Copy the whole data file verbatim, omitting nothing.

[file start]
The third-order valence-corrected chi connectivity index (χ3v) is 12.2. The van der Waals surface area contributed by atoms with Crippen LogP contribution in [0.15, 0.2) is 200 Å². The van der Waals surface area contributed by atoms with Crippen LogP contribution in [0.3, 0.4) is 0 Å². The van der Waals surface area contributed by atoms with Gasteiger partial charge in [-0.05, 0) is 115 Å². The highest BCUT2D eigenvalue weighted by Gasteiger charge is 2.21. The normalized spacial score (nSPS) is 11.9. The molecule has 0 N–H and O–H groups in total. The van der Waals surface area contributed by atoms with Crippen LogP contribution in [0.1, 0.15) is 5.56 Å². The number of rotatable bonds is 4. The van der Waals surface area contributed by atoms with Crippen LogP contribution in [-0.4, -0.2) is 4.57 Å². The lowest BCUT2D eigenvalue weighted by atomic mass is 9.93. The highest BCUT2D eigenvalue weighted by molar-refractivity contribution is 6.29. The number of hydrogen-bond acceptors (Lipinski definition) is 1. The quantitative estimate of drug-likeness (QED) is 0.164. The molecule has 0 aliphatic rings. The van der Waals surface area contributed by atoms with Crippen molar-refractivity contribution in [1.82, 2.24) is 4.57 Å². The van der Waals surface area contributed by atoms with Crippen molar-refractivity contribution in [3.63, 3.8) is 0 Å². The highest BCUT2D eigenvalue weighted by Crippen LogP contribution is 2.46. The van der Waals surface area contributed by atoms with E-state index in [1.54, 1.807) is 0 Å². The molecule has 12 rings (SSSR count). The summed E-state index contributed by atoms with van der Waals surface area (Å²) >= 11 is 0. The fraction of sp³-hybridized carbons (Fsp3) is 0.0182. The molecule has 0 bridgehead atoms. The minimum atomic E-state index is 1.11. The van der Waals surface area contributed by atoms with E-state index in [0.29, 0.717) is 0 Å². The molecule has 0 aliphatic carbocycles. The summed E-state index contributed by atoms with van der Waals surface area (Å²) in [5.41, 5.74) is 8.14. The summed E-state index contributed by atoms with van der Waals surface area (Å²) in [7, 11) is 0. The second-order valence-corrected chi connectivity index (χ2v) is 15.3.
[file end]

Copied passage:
The third-order valence-corrected chi connectivity index (χ3v) is 12.2. The van der Waals surface area contributed by atoms with Crippen LogP contribution in [0.15, 0.2) is 200 Å². The van der Waals surface area contributed by atoms with Crippen LogP contribution in [0.3, 0.4) is 0 Å². The van der Waals surface area contributed by atoms with Gasteiger partial charge in [-0.05, 0) is 115 Å². The highest BCUT2D eigenvalue weighted by Gasteiger charge is 2.21. The normalized spacial score (nSPS) is 11.9. The molecule has 0 N–H and O–H groups in total. The van der Waals surface area contributed by atoms with Crippen LogP contribution in [0.1, 0.15) is 5.56 Å². The number of rotatable bonds is 4. The van der Waals surface area contributed by atoms with Crippen LogP contribution in [-0.4, -0.2) is 4.57 Å². The lowest BCUT2D eigenvalue weighted by atomic mass is 9.93. The highest BCUT2D eigenvalue weighted by molar-refractivity contribution is 6.29. The number of hydrogen-bond acceptors (Lipinski definition) is 1. The quantitative estimate of drug-likeness (QED) is 0.164. The molecule has 0 aliphatic rings. The van der Waals surface area contributed by atoms with Crippen molar-refractivity contribution in [1.82, 2.24) is 4.57 Å². The van der Waals surface area contributed by atoms with Crippen molar-refractivity contribution in [3.63, 3.8) is 0 Å². The highest BCUT2D eigenvalue weighted by Crippen LogP contribution is 2.46. The van der Waals surface area contributed by atoms with E-state index in [1.54, 1.807) is 0 Å². The molecule has 12 rings (SSSR count). The summed E-state index contributed by atoms with van der Waals surface area (Å²) >= 11 is 0. The fraction of sp³-hybridized carbons (Fsp3) is 0.0182. The molecule has 0 bridgehead atoms. The minimum atomic E-state index is 1.11. The van der Waals surface area contributed by atoms with E-state index in [0.29, 0.717) is 0 Å². The molecule has 0 aliphatic carbocycles. The summed E-state index contributed by atoms with van der Waals surface area (Å²) in [5.41, 5.74) is 8.14. The summed E-state index contributed by atoms with van der Waals surface area (Å²) in [7, 11) is 0. The second-order valence-corrected chi connectivity index (χ2v) is 15.3.